Vedic Astrology

Vedic Astrology is commonly called Jyotish or Jyotisha from Sanskrit word jyotiṣa, jyótis means light and Ish mean God hence Jyotiṣa means Light of God or Light of Life. Jyotiṣa is associated with the planet Sun or Surya which is the giver of light. Since the Sun is representative of Jyotiṣa a Jyotiṣa is supposed to spread light like the Sun and focus on truth, the role of Jyotiṣa is very important and a Jyotiṣa has to be very careful of what he tells since he is looked upon by society in general with a lot of respect. Jyotiṣa and its branches will be taught in detail while teaching Brihat Parashar Hora Shastra (BPHS) later this year and interested students may write to [email protected] with the subject line “Learn” for further details.

Jyotiṣa has three branches:

Siddhanta: This deals with Astronomy.

Samhita: This is commonly called Mundane Astrology, this deal with predicting important events related to countries such as war, earthquakes, political events, financial positions, Elcectional Astrology, house and construction-related matters (Vastu Shastra), animals, portents, omens or nimitta Shastra and so on.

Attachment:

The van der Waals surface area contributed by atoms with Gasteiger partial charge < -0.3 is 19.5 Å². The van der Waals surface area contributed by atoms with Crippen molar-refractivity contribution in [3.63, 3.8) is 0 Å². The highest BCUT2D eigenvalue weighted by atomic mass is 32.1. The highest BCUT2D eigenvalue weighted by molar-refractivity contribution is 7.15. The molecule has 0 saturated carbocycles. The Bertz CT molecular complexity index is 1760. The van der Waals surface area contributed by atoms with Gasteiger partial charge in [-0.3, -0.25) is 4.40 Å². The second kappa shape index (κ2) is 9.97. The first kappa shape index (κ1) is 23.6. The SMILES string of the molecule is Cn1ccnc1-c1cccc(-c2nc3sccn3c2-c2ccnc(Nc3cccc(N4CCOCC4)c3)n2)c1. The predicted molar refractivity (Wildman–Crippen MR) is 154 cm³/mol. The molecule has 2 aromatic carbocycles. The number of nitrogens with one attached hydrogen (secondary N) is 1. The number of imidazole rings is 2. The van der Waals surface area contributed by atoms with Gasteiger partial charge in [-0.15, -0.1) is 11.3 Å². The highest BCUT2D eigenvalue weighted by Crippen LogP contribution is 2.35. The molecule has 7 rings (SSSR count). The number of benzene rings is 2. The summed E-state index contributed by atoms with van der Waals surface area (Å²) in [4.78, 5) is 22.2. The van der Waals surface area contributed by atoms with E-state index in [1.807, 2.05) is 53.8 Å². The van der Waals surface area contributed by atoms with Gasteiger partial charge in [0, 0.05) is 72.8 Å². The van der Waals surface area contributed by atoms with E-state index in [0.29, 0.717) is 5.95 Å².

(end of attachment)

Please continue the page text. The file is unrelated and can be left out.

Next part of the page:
Hora: This is what we will study in detail going forward, this is commonly called Predictive Astrology and most of my future articles shall target learning Hora Shastra in detail.

Jyotiṣa is one of the Vedanga (limb (anga) of Veda), the six auxiliary disciplines used to support Vedic rituals. The 6 vedāṅgas are:

1. Sikṣā – Nis relates to phonetics, phonology, and Sandhis.

2. Kalpa – This deals with Vedic rituals

3. Vyākaraṇa – This deals with grammar.

4. Nirukta – This deals with etymology and is the study of the history of words, their origins, and how their form and meaning.

5. Chandas: This deals with meter, a separate article will be available on this in the Articles Section.

6. Jyotiṣa: This is called as Veda Chakshu (Eyes of Veda) and is a very important anga of Veda and used to study auspiciousness of time, birth among many others.

Traditionally, vyākaraṇa and nirukta are common to all four Vedas (Rig Veda / Yajur Veda / Sama Veda and Attharva Veda), while each Veda has its own śikṣā, chandas, kalpa and jyotiṣa texts.

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